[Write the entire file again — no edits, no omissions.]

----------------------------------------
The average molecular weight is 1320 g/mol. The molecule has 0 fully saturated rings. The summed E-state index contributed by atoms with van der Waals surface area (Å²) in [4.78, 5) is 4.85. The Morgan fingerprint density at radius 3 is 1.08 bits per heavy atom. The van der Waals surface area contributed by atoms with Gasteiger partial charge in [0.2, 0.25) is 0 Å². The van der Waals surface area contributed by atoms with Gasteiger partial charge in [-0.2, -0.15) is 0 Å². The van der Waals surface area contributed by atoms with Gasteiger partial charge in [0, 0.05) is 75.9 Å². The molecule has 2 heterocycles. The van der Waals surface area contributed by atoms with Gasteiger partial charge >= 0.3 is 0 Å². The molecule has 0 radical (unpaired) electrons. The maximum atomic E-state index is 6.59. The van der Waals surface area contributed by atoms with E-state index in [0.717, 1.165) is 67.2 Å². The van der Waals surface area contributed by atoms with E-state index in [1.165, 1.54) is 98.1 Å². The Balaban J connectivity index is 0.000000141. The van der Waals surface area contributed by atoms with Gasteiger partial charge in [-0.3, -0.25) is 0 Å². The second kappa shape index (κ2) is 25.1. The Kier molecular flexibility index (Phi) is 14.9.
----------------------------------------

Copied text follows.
The average molecular weight is 1320 g/mol. The molecule has 0 fully saturated rings. The summed E-state index contributed by atoms with van der Waals surface area (Å²) in [4.78, 5) is 4.85. The Morgan fingerprint density at radius 3 is 1.08 bits per heavy atom. The van der Waals surface area contributed by atoms with Gasteiger partial charge in [0.2, 0.25) is 0 Å². The van der Waals surface area contributed by atoms with Gasteiger partial charge in [-0.2, -0.15) is 0 Å². The van der Waals surface area contributed by atoms with Gasteiger partial charge in [0, 0.05) is 75.9 Å². The molecule has 2 heterocycles. The van der Waals surface area contributed by atoms with Gasteiger partial charge >= 0.3 is 0 Å². The molecule has 0 radical (unpaired) electrons. The maximum atomic E-state index is 6.59. The van der Waals surface area contributed by atoms with E-state index in [0.717, 1.165) is 67.2 Å². The van der Waals surface area contributed by atoms with E-state index in [1.165, 1.54) is 98.1 Å². The Balaban J connectivity index is 0.000000141. The van der Waals surface area contributed by atoms with Gasteiger partial charge in [-0.3, -0.25) is 0 Å². The second kappa shape index (κ2) is 25.1. The Kier molecular flexibility index (Phi) is 14.9.